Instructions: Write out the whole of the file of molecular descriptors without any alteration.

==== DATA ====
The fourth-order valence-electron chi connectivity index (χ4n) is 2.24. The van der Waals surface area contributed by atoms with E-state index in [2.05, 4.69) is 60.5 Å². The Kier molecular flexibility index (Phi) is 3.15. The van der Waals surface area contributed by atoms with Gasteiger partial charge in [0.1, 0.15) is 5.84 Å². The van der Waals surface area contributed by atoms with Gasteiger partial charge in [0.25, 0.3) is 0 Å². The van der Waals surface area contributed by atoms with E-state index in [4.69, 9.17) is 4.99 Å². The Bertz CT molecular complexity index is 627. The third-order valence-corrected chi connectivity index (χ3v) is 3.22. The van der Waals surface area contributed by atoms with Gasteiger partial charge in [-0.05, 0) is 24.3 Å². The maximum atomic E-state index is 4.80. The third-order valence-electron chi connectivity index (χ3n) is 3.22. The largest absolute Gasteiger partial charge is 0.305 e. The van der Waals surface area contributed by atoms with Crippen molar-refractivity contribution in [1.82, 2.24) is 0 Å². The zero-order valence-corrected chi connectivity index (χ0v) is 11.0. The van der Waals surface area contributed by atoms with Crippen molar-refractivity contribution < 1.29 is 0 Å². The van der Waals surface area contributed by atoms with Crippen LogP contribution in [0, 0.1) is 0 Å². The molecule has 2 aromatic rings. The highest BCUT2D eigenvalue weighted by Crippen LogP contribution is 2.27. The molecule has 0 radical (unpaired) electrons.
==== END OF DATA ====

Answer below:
The fourth-order valence-electron chi connectivity index (χ4n) is 2.24. The van der Waals surface area contributed by atoms with E-state index in [2.05, 4.69) is 60.5 Å². The Kier molecular flexibility index (Phi) is 3.15. The van der Waals surface area contributed by atoms with Gasteiger partial charge in [0.1, 0.15) is 5.84 Å². The van der Waals surface area contributed by atoms with Gasteiger partial charge in [0.25, 0.3) is 0 Å². The van der Waals surface area contributed by atoms with E-state index in [4.69, 9.17) is 4.99 Å². The Bertz CT molecular complexity index is 627. The third-order valence-corrected chi connectivity index (χ3v) is 3.22. The van der Waals surface area contributed by atoms with Gasteiger partial charge in [-0.05, 0) is 24.3 Å². The maximum atomic E-state index is 4.80. The third-order valence-electron chi connectivity index (χ3n) is 3.22. The largest absolute Gasteiger partial charge is 0.305 e. The van der Waals surface area contributed by atoms with Crippen molar-refractivity contribution in [1.82, 2.24) is 0 Å². The zero-order valence-corrected chi connectivity index (χ0v) is 11.0. The van der Waals surface area contributed by atoms with Crippen molar-refractivity contribution < 1.29 is 0 Å². The van der Waals surface area contributed by atoms with Crippen LogP contribution in [0, 0.1) is 0 Å². The molecule has 2 aromatic rings. The highest BCUT2D eigenvalue weighted by Crippen LogP contribution is 2.27. The molecule has 0 radical (unpaired) electrons.